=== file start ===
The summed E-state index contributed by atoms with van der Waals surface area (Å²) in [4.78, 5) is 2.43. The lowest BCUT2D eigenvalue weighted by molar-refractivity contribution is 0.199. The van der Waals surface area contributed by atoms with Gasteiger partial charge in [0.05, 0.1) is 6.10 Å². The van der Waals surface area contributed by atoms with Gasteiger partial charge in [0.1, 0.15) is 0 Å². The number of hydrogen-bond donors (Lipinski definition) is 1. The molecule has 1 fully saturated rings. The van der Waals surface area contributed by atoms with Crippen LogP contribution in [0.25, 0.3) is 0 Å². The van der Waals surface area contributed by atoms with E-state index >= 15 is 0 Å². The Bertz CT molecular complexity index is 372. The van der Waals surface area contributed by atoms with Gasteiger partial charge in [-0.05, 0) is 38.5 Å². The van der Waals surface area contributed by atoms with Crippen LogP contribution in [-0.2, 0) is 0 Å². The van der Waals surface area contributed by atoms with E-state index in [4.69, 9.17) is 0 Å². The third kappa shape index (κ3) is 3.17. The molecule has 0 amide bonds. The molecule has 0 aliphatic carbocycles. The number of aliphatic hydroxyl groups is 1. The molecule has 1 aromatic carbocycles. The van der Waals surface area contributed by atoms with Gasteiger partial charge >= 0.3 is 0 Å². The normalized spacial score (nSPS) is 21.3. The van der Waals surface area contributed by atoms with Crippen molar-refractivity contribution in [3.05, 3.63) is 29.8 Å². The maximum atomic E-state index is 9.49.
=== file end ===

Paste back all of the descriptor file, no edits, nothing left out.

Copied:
The summed E-state index contributed by atoms with van der Waals surface area (Å²) in [4.78, 5) is 2.43. The lowest BCUT2D eigenvalue weighted by molar-refractivity contribution is 0.199. The van der Waals surface area contributed by atoms with Gasteiger partial charge in [0.05, 0.1) is 6.10 Å². The van der Waals surface area contributed by atoms with Gasteiger partial charge in [0.1, 0.15) is 0 Å². The number of hydrogen-bond donors (Lipinski definition) is 1. The molecule has 1 fully saturated rings. The van der Waals surface area contributed by atoms with Crippen LogP contribution in [0.25, 0.3) is 0 Å². The van der Waals surface area contributed by atoms with E-state index >= 15 is 0 Å². The Bertz CT molecular complexity index is 372. The van der Waals surface area contributed by atoms with Gasteiger partial charge in [-0.05, 0) is 38.5 Å². The van der Waals surface area contributed by atoms with Crippen LogP contribution in [-0.2, 0) is 0 Å². The van der Waals surface area contributed by atoms with E-state index in [4.69, 9.17) is 0 Å². The third kappa shape index (κ3) is 3.17. The molecule has 0 amide bonds. The molecule has 0 aliphatic carbocycles. The number of aliphatic hydroxyl groups is 1. The molecule has 1 aromatic carbocycles. The van der Waals surface area contributed by atoms with Gasteiger partial charge >= 0.3 is 0 Å². The normalized spacial score (nSPS) is 21.3. The van der Waals surface area contributed by atoms with Crippen molar-refractivity contribution in [3.05, 3.63) is 29.8 Å². The maximum atomic E-state index is 9.49.